History, Evolution, and The Darwin Debate

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R48G: universal versus working class: elitist formations?

March 9th, 2017 · No Comments

Our distinction of the universal and the working class, as noted in a post today on a counterpunch article, would seem to negate one of the core principles of the marxist legacy. One should be aware of the catch-22 in any idea here, even that of the working class. There need be no contradiction. The universal class is almost the same as the working class in any case, the 99% and not just an industrial proletariat… The distinction is a theoretical tool to try and understand how to deal with the working class, a concept that has changed its context. There is every possibility of considering the universal class as a platform to invoke the working class so there is no problem. In fact, the concept of the working class is limited. It is at best a disguised possibility for a leadership role, devolving to the inspiration from another confusing elite concept.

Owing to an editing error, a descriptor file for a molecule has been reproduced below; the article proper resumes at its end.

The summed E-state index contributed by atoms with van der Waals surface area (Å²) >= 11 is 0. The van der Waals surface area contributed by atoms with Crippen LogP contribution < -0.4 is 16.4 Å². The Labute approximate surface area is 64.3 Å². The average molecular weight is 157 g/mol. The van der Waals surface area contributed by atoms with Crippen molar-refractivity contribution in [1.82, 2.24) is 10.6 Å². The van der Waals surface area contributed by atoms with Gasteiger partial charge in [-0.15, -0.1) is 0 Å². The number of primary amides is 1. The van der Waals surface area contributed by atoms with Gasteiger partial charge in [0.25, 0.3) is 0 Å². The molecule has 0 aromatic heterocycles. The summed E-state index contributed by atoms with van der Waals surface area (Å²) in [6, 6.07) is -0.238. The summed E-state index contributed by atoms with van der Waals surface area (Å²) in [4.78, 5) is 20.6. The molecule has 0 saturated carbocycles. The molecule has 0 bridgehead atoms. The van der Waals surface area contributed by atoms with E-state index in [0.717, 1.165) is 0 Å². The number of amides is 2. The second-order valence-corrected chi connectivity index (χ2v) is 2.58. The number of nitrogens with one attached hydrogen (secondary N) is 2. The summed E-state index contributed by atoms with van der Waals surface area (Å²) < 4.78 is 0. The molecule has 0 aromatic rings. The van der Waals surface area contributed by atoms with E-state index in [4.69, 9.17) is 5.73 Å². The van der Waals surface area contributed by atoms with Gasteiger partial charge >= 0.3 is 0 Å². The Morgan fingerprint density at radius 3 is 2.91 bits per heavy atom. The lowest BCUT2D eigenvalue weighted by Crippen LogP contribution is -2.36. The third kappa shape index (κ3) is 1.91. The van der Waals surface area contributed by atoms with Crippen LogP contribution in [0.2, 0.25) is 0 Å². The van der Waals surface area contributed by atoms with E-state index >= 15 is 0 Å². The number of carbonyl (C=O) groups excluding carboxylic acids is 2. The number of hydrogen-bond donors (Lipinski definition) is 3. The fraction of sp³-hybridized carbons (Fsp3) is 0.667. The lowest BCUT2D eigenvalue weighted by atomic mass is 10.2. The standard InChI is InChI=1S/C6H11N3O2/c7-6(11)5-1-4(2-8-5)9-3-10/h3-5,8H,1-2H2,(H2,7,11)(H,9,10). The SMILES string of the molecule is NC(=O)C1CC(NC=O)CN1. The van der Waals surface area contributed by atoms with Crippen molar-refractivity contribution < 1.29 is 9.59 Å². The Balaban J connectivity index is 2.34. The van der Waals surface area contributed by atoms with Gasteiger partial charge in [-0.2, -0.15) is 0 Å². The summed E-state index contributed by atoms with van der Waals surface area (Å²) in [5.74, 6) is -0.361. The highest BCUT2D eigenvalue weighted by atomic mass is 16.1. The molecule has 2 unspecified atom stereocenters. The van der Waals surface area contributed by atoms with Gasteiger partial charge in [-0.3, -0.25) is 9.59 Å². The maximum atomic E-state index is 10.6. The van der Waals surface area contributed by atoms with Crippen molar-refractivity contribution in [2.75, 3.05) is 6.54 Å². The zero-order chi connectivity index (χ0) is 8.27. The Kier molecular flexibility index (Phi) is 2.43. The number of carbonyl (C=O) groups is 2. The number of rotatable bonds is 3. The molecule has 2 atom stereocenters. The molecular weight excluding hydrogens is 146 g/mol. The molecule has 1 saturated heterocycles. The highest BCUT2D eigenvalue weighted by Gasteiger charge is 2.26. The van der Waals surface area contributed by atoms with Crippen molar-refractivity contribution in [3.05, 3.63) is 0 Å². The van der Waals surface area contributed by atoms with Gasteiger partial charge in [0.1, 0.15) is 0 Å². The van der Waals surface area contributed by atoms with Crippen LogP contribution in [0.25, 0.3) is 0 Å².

The more general concept of the universal class can be a useful way to harmonize many different class sectors as a single movement, feminists for example. Or middle class activists, etc… There needs to be an interplay of the working class and the various sectors of the universal class, nor can we entirely do away with elitist leadership. We are at a moment of such crisis that we need a general movement of movements that deals with multiple cascading issues: from climate change, to economic equality, to political re-foundation, to ecological stewardship, etc…A movement of general membership might well have a problem with elitism but that was actually already the case with the flawed and misleading concept of the dictatorship of the proletariat. At this point any group that can provide a rescue vehicle gets the job. The idea of the universal class can devolve into an elitist concept although by definition that is not the case. We are indulging in several puns, perhaps. The idea is a tool to clarify the complexity of a movement of (revolutionary/evolutionary) social transformation, no more no less. All concepts here have suffered confusions, not least that of the working class, which has often induced expectations not born out in reality, the classic case being the working class parties voting war credits at the start of the first world war, an infamous moment. We can more generally failsafe the issues with a useful range of concepts and distinctions. And we should note that marx/engels were not working class figures but members of the bourgeoisie who moved into the universal class…

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